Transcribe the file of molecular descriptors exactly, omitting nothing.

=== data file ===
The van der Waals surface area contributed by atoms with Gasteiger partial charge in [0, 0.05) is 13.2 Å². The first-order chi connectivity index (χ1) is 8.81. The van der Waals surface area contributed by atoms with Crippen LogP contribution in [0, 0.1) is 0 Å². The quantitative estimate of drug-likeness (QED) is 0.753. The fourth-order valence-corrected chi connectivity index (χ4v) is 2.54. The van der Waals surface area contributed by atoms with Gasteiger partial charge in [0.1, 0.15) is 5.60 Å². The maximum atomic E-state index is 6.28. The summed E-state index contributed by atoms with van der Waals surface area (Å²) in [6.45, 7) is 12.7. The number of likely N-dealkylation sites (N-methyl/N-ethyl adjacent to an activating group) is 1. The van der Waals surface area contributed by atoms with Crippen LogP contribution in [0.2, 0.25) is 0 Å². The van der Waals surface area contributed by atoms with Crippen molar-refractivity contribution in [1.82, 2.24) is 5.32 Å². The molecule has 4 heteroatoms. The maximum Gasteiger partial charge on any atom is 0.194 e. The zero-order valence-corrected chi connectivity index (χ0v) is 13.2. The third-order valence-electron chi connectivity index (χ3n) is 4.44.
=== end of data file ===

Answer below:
The van der Waals surface area contributed by atoms with Gasteiger partial charge in [0, 0.05) is 13.2 Å². The first-order chi connectivity index (χ1) is 8.81. The van der Waals surface area contributed by atoms with Crippen LogP contribution in [0, 0.1) is 0 Å². The quantitative estimate of drug-likeness (QED) is 0.753. The fourth-order valence-corrected chi connectivity index (χ4v) is 2.54. The van der Waals surface area contributed by atoms with Gasteiger partial charge in [0.1, 0.15) is 5.60 Å². The maximum atomic E-state index is 6.28. The summed E-state index contributed by atoms with van der Waals surface area (Å²) in [6.45, 7) is 12.7. The number of likely N-dealkylation sites (N-methyl/N-ethyl adjacent to an activating group) is 1. The van der Waals surface area contributed by atoms with Crippen LogP contribution in [0.2, 0.25) is 0 Å². The van der Waals surface area contributed by atoms with Crippen molar-refractivity contribution in [1.82, 2.24) is 5.32 Å². The molecule has 4 heteroatoms. The maximum Gasteiger partial charge on any atom is 0.194 e. The zero-order valence-corrected chi connectivity index (χ0v) is 13.2. The third-order valence-electron chi connectivity index (χ3n) is 4.44.